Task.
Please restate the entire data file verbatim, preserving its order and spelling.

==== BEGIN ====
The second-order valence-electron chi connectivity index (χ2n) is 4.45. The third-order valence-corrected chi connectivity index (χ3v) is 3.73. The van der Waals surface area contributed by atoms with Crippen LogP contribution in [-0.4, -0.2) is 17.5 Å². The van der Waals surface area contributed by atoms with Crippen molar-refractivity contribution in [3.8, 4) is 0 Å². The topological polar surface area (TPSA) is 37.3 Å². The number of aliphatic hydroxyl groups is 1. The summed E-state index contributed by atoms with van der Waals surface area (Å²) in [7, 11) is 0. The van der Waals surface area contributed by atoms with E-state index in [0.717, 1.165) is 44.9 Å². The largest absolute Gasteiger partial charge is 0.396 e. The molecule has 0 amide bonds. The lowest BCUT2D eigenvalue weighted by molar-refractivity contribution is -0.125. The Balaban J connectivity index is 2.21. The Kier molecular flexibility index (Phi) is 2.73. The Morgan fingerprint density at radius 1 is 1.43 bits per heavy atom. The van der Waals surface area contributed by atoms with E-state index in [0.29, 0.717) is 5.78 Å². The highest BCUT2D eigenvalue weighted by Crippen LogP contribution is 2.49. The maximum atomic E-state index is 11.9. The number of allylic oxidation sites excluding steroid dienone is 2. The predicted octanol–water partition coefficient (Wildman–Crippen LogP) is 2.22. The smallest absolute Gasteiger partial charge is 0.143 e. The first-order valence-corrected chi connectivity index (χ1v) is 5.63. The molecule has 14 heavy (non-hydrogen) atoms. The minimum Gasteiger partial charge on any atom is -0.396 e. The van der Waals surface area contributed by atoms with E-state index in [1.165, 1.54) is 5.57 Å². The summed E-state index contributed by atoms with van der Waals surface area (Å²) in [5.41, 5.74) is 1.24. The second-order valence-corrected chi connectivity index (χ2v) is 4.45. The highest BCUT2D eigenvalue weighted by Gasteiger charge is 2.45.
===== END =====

The second-order valence-electron chi connectivity index (χ2n) is 4.45. The third-order valence-corrected chi connectivity index (χ3v) is 3.73. The van der Waals surface area contributed by atoms with Crippen LogP contribution in [-0.4, -0.2) is 17.5 Å². The van der Waals surface area contributed by atoms with Crippen molar-refractivity contribution in [3.8, 4) is 0 Å². The topological polar surface area (TPSA) is 37.3 Å². The number of aliphatic hydroxyl groups is 1. The summed E-state index contributed by atoms with van der Waals surface area (Å²) in [7, 11) is 0. The van der Waals surface area contributed by atoms with E-state index in [0.717, 1.165) is 44.9 Å². The largest absolute Gasteiger partial charge is 0.396 e. The molecule has 0 amide bonds. The lowest BCUT2D eigenvalue weighted by molar-refractivity contribution is -0.125. The Balaban J connectivity index is 2.21. The Kier molecular flexibility index (Phi) is 2.73. The Morgan fingerprint density at radius 1 is 1.43 bits per heavy atom. The van der Waals surface area contributed by atoms with E-state index in [0.29, 0.717) is 5.78 Å². The highest BCUT2D eigenvalue weighted by Crippen LogP contribution is 2.49. The maximum atomic E-state index is 11.9. The number of allylic oxidation sites excluding steroid dienone is 2. The predicted octanol–water partition coefficient (Wildman–Crippen LogP) is 2.22. The smallest absolute Gasteiger partial charge is 0.143 e. The first-order valence-corrected chi connectivity index (χ1v) is 5.63. The molecule has 14 heavy (non-hydrogen) atoms. The minimum Gasteiger partial charge on any atom is -0.396 e. The van der Waals surface area contributed by atoms with E-state index in [1.165, 1.54) is 5.57 Å². The summed E-state index contributed by atoms with van der Waals surface area (Å²) in [5.41, 5.74) is 1.24. The second-order valence-corrected chi connectivity index (χ2v) is 4.45. The highest BCUT2D eigenvalue weighted by Gasteiger charge is 2.45.